So, you want to repurpose that old chest of drawers.
Cool. That’s exactly the position I found myself in.
So, with my partner expecting our first kid, I decided to turn the Malm 6-drawer chest that was just hanging out in our guest room into a changing table!
It’s an easy diy project that only took a weekend to complete.
Tools I used to turn my dresser into a diaper changing table (with links to products; will open in new page):
- Circular Saw
- Electric screwdriver/
- Speed square (that’s actually a triangle?)
- Screws (I used 1.5″)
- Measuring tape
- Level (that doubled as a straight edge for drawing cut lines)
- Phillips head screwdriver
- Flathead screwdriver
- X-Acto knife/slide-locking utility blade
- Wood glue
- Plastic wood
Typical baby changing tables range in height from 36″ to 42″. Three drawers plus the crossbar of my chest measured in that range, and seemed like a back-friendly height for a work surface.
Plus, using an existing feature of the piece felt like a good way to minimize errors mostly in that it could provide a set point from which to measure and would be one fewer cut to make. So, I measured from the bottom of the chest (taking care not to include the attached “feet” or felt pads) to the top of the crossbar above the third drawer… then I measured again, because I was raised right… great attention was given to ensure everything was squared and that all the lines met up on all sides.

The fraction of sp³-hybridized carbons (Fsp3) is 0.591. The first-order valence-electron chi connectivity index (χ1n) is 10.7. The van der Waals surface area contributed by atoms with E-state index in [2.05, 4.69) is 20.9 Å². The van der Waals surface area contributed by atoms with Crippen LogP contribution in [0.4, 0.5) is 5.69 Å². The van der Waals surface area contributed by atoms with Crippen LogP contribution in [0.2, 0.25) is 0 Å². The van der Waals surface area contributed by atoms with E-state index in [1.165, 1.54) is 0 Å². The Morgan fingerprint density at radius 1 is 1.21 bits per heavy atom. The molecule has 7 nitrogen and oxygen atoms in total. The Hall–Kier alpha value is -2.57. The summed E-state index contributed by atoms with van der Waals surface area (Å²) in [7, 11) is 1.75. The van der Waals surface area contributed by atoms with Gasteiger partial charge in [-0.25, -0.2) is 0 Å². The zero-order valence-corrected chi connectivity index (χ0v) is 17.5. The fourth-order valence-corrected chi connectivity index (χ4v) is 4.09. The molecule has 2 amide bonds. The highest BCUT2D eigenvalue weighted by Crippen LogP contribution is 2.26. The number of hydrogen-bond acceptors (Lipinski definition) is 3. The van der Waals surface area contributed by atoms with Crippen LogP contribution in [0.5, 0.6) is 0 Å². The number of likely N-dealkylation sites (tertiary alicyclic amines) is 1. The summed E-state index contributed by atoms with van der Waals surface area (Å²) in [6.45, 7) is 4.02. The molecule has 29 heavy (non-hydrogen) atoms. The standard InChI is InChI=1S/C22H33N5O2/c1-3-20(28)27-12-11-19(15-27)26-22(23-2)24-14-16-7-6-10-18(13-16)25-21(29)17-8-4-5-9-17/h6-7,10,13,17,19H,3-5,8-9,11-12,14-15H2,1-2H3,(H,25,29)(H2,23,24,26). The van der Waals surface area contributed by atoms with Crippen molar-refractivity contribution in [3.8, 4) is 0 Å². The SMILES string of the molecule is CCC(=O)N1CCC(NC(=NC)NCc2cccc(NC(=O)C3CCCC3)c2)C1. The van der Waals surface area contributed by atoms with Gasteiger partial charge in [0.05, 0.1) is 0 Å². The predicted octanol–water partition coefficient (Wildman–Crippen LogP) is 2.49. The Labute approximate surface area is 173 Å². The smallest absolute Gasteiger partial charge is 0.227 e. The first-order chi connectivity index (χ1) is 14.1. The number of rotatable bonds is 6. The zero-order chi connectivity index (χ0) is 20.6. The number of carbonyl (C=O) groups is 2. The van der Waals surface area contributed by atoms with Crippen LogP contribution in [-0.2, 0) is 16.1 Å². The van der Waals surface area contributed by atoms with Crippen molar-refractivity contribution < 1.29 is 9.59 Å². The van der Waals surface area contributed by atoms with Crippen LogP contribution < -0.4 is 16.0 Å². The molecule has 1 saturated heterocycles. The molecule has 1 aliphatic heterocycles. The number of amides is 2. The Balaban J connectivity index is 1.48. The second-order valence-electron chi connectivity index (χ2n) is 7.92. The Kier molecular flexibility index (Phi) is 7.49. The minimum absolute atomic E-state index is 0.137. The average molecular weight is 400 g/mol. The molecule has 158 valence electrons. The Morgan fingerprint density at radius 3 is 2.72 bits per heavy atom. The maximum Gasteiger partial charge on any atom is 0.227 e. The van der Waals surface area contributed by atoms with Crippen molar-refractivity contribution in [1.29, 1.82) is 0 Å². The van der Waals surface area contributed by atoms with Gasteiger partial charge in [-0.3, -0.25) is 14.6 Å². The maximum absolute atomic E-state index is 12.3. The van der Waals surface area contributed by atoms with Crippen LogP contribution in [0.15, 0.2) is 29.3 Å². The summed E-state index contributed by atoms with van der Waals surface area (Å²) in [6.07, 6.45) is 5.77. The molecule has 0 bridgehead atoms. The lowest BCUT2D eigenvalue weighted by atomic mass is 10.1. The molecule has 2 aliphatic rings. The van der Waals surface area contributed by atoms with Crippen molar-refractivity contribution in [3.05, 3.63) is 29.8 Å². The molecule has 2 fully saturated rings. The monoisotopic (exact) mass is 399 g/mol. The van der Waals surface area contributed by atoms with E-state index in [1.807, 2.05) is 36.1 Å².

To ensure the cut lines matched up, I used the knife wall method described/demonstrated by my favorite woodworker Paul Sellers:
Then, it was the circular saw’s time to shine… zip, zip, thank goodness for the laser guide, and the top 40% was removed.
I used the screwdrivers and a couple of solid whacks with a hammer to remove the hardware and disassemble the top & remove the top piece which you’ll want to minimize damage to, because it will be re-affixed to the new body.
Sidenote: my top piece has a lip that was formerly on the underside. I thought it would be a nice brace/support to keep the pad from sliding around, so I flipped the top upside-down. Use what you have!
I lined everything up—top piece to new body—and drilled guide holes where the screws would go. Little bit of wood glue to seal small imperfections & provide a little extra security, and—voila—the bulk of the project was done.
I filled in holes and uneven spots with the plastic glue in three stages, which took awhile to let cure, before sanding it smooth. And you’ll want to let it cure before sanding, because it likes to come off if it’s not dry and hardened.
Then, I painted it to match the walls (we’re going for an outdoors theme in the baby’s room):
Some Velcro on the tabletop & the bottom of pad covers will help everything stay in place, so you can make that decision… there are also changing kits and myriad hardware options… just take into account that you’ll want to keep things secure!